Seized property: Arnolds Park case still has national impact
Carole Hinders didn’t accept credit or debit cards at her now-closed Mexican restaurant.
Her customers paid with cash or checks back in 2013. The “insane taco” and sopapilla sales at Mrs. Lady’s added up to some robust bank deposits at the end of a day.
But, the transactions also raised a red flag at the IRS: Federal agents thought Hinders was intentionally trying to stay under a $10,000 reporting requirement with her frequent cash deposits.
She didn’t know investigators with the Iowa Department of Public Safety could examine her records without her permission — or feed federal authorities the details.
Two IRS agents came to Hinders' Spirit Lake residence on the morning of May 22, 2013.
“They showed me their badges,” she said, more than a year after her bank account was frozen. “They asked if they could come in and I said ‘sure.’ And I had no idea what it was about. I figured it was about one of my former employees. But, they came in and informed me that they thought I was depositing my money in order to avoid paying taxes — and that was called structuring, which is a federal crime. Because of that, my bank account at Northwest Bank had been closed and they confiscated all of my money. I found out later, that's called civil forfeiture. But, I had no warning of any kind. They just did it.”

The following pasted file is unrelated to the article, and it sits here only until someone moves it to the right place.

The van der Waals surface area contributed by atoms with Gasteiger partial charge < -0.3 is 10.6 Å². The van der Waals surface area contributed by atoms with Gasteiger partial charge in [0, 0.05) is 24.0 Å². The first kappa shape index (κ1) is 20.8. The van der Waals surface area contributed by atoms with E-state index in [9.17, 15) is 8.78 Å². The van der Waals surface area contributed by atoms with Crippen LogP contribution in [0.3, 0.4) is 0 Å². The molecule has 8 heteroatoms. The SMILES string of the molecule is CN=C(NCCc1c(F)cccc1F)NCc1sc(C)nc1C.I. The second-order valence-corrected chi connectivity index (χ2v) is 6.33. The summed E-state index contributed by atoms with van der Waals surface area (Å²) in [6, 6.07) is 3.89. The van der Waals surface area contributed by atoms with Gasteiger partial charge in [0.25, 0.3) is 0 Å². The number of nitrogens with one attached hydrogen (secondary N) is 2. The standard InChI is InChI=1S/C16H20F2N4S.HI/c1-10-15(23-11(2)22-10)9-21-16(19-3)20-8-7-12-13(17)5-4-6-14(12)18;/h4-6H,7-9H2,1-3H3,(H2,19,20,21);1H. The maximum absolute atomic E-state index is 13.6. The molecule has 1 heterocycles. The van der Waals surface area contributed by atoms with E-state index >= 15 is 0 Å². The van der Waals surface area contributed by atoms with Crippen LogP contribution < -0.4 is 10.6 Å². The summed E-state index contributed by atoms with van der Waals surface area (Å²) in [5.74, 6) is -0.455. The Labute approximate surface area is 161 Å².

Even though she was never charged with a crime, it took another year for Hinders and the non-profit Institute for Justice to get her $32,820.56 back.
Federal prosecutors rolled back the controversial forfeiture policy in 2015, but the practice is getting new life in the Trump administration.
The Department of Justice on July 19 said it will soon restore policies that make it easier for local authorities around the country to seize assets — as long as federal agencies sign off on the practice. U.S. Sen. Charles Grassley called asset forfeiture a useful tool in preventing future crimes and “helping to make victims whole.”
“But we must take care to ensure it is used properly and in a way that only targets criminal activity,” the Iowa Republican said.
Institute of Justice attorneys are calling the resurfacing practice of asset forfeiture “an assault on the property rights of ordinary Americans.”